• Gun rights advocates led by the National Rifle Association contend the right to bear arms is enshrined in the Second Amendment, and that if more civilians had guns they might have been able to defend themselves in places such as the gay night club in Orlando.
  • People inside the club were not allowed to have weapons due to a Florida law.
  • “It took SWAT three hours to breach that hall” in Orlando, Barnett of Georgetown said.
  • The people inside “would have had a chance” if they were armed, Barnett said. “There’s no guarantee. But if you are completely defenseless against an armed individual then there is a pretty good chance you are going to lose.”
  • Spitzer said arming the population even more that it already is — there are some 300 million weapons in a nation of 320 million people — is not likely to deter mass shootings.
  • “The idea that civilian amateurs carrying handguns would be helpful I think is vastly outweighed by the fact that it is a lot more likely” they would make a mistake and “accidentally shoot somebody who was innocent . . . or would use them in an encounter between individuals that escalates quickly and where tempers get out of control,” he said.
  • The NRA declined to comment. In a newspaper Op-Ed this week, Chris W. Cox, the executive director of the group’s Institute for Legislative Action, said the problem is not guns but allowing terrorists and criminals to get their hands on them.
  • “Law-abiding gun owners are tired of being blamed for the acts of madmen and terrorists,” Cox wrote. He noted that anti-assault rifle laws in California and other gun bans in Brussels and Paris did not stop terrorist attacks there.
  • Some gun rights advocates and experts believe there simply is no solution to mass shootings in a country where the right to bear arms is embedded in the Constitution.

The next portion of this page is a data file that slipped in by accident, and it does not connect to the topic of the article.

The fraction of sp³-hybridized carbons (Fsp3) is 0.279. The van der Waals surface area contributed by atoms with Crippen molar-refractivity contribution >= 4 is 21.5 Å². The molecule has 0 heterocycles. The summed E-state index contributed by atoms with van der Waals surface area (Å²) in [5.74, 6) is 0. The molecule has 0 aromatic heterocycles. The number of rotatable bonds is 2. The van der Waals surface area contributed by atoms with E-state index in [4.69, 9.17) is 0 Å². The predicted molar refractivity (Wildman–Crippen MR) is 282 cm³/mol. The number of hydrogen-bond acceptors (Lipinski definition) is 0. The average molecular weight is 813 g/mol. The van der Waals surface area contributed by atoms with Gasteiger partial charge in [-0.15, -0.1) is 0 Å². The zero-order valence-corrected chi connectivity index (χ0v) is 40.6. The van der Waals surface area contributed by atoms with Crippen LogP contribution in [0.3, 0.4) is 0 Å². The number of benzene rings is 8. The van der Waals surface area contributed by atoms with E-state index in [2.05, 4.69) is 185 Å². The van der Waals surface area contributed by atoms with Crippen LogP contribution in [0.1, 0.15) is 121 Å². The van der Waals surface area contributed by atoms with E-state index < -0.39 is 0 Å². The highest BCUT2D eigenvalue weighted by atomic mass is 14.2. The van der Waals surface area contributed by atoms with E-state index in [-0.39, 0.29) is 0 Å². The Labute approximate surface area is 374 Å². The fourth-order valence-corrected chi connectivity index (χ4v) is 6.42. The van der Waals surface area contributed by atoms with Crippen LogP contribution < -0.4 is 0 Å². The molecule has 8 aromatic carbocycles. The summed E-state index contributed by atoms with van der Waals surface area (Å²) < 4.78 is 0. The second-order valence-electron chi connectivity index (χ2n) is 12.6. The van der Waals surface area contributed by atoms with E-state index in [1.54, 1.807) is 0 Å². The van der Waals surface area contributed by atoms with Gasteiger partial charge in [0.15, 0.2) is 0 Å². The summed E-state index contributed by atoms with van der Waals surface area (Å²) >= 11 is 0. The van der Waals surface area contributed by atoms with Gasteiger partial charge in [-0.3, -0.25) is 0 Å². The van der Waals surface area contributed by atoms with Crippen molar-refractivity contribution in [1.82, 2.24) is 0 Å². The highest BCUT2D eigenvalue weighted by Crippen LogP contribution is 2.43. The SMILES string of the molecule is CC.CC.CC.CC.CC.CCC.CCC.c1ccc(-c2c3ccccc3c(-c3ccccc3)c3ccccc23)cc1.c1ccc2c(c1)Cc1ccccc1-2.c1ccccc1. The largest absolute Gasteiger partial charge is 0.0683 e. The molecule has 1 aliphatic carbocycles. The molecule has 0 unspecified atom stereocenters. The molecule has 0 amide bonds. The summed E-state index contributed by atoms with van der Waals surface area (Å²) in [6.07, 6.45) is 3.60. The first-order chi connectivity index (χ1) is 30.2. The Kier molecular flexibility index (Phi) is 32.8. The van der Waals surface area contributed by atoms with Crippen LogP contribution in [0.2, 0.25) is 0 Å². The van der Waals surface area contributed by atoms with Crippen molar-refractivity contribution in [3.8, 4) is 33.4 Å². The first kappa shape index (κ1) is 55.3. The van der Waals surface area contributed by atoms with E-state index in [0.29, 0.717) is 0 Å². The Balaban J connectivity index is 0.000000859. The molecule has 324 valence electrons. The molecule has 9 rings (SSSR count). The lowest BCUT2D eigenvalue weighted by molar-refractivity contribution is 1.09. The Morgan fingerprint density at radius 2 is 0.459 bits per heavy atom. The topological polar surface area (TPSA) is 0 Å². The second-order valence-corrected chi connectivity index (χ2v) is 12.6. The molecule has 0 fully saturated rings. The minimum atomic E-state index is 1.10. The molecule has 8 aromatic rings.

• “I don’t think there is a solution,” Jacobs said. “If there was one, we would have come up with it.”
  • He said with so many firearms owned by private citizens, “the train has left the station. There is no way of getting those guns out of the hands of the civilian population. It’s too late.”
  • Gun control advocates disagree. They say state laws passed in New York, Connecticut and other locations since Sandy Hook have had an impact in those areas. Orlando could push the movement nationwide.
  • “On a federal level this could potentially be a tide change,” said Emily Sussman of the left-leaning think tank Center for American Progress in Washington, D.C. “I think we have to build on the progress that started after Sandy Hook. It was never going to be overnight. And people are just incredibly fed up with the lack of action.”
  • Allison Anderman of the San Francisco-based Law Center to Prevent Gun Violence said states such as New York have led the way in showing mass shootings can be deterred. The 2013 SAFE Act has an extensive background check mechanism and limits the amount of ammunition assault rifles can use, for instance.
  • “We know that 90 percent of Americans support universal background check laws yet many of their legislators fail to vote in favor of these types of laws because they are beholden to the gun lobby,” Anderman said. “We have an epidemic of gun violence in the U.S. that is unparalleled in the developed world and we need to do the things that are going to address that epidemic.”